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It was approximately one year ago that the Washington Bullets, who were on their way to the end of the rainbow, found out that the Atlanta Hawks, who were just back from oblivion, had a talon or two. That important discovery obviously passed unheeded or was forgotten, or both, for it wasn't until last Sunday, at the end of seven breathless, tough playoff games, that the defending champion Bullets could breathe freely once more, having somehow survived the Hawks in the NBA's Eastern Conference semifinals. The Bullets are still trying to figure out if they won or lost the most punishing playoff series this side of the National Football League.
After Washington and Atlanta had flogged each other through six memorable contests, perhaps it was simply inevitable that the older, wiser and more experienced Bullets would prevail in the deciding game in Landover, Md., where, among 19,035 others, Jimmy, Rosalynn and Amy—the dribbling Carter family—watched the home team gasp to victory by a score of 100-94.
For the winners, this meant the opportunity to gather their weary bones and bruised egos and attempt to walk upright to the next round in defense of their NBA title. For the Hawks, well, Heaven can wait.
Like every other game in this playoff, the seventh was contested in a rather savage corner of hell until Elvin Hayes and Bob Dandridge took control just when it seemed the hustling visitors were ready to steal away with another thoroughly amazing victory.
First it was Hayes scoring 13 points in the third quarter to hold off the Hawks and give the Bullets a 75-69 lead. Then it was Dandridge taking over for 17 points in the fourth. While the pitiful Bullet guards were being shuttled in and out and shooting 6 for 29—"I felt like the Easter bunny looking for eggs," said Washington Coach Dick Motta—Hayes and Dandridge were collecting 39 and 29 points and 15 and 10 rebounds respectively.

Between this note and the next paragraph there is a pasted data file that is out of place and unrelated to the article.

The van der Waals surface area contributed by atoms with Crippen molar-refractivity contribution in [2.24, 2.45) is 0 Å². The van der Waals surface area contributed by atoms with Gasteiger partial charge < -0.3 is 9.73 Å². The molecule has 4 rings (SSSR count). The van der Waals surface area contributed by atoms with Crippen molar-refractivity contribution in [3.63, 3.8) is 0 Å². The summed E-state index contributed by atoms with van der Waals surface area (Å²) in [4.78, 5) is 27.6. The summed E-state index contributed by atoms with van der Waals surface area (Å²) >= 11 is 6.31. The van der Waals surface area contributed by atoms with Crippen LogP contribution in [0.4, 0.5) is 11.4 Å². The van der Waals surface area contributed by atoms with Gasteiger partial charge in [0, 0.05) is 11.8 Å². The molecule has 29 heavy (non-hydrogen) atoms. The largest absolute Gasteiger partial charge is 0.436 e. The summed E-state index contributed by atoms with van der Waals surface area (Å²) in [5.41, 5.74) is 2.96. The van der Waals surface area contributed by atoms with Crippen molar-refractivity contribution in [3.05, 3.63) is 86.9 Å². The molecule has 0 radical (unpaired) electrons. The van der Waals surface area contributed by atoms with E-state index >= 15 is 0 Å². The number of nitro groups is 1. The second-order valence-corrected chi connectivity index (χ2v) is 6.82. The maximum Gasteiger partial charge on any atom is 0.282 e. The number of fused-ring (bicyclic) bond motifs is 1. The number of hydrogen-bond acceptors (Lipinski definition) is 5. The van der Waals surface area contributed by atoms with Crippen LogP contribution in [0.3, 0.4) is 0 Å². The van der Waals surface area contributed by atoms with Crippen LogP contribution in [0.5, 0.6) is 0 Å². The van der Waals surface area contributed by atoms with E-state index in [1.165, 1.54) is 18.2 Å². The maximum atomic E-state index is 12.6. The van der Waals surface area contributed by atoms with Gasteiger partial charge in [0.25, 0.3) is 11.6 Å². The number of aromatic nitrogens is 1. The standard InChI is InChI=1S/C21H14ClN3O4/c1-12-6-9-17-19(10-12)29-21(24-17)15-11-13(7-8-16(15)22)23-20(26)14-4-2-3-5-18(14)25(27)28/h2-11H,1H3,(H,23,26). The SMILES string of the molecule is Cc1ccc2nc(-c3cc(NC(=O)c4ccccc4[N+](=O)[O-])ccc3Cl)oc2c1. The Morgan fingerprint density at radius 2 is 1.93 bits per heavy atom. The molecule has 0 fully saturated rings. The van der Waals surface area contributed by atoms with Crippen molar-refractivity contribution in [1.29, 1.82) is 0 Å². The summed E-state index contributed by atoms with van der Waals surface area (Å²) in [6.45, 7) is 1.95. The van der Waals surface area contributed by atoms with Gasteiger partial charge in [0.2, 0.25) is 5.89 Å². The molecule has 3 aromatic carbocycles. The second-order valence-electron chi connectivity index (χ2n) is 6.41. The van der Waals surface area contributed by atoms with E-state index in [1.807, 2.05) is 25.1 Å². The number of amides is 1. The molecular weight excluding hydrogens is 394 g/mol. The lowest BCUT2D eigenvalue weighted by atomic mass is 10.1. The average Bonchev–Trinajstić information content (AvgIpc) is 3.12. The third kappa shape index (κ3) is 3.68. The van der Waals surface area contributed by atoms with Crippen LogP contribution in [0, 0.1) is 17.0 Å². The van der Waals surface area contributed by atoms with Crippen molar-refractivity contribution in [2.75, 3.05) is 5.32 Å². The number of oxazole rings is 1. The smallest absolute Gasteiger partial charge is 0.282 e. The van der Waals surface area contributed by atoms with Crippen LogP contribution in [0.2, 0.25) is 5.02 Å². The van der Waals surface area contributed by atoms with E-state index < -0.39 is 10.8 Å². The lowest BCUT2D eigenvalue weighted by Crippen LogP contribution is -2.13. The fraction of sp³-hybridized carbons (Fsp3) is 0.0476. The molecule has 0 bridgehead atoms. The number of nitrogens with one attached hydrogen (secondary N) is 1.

Still the courageous Hawks came on. They tied the score 13 times before the end of the third period. They fell behind by eight points early in the fourth, but with their two shooting purists, John Drew and Terry Furlow, sharing 45 points, they tied it up again at 83-all with 6:35 to go. That is where they stalled, only because Hayes dropped another one of those marvelous turnaround jumpers, Dandridge made two free throws, and then Dandridge swished another high-arching jumper from the corner, making it 89-83 Washington. Sayonara, Hawks.
"I told E he was the greatest to ever do it," said Furlow, the squawking Hawk himself, after the game. "And Dandridge—he wasn't making shots. He was burying those babies."
And so he was. Three times in the final four minutes the visitors managed to come within four points. Each time Bobby D took the Hawks by the feathers and shook them to their souls with an incomprehensible basket—once on a running, kicking one-hander that Drew still may be trying to track down.
Later Hayes called the Hawks some things. "Winners, terrific players, a great team," Hayes said. "It is tough somebody had to lose this series."
It should not have taken the Bullets so long to realize that their tormentors, ballyhooed as the mechanical creation of that raging martinet, Hubie Brown, were instead a collection of dogged, talented opportunists; that these Hawks could scratch and peck; and that this was a hungry, dedicated and dangerous bunch simply itching to prove something at somebody's expense.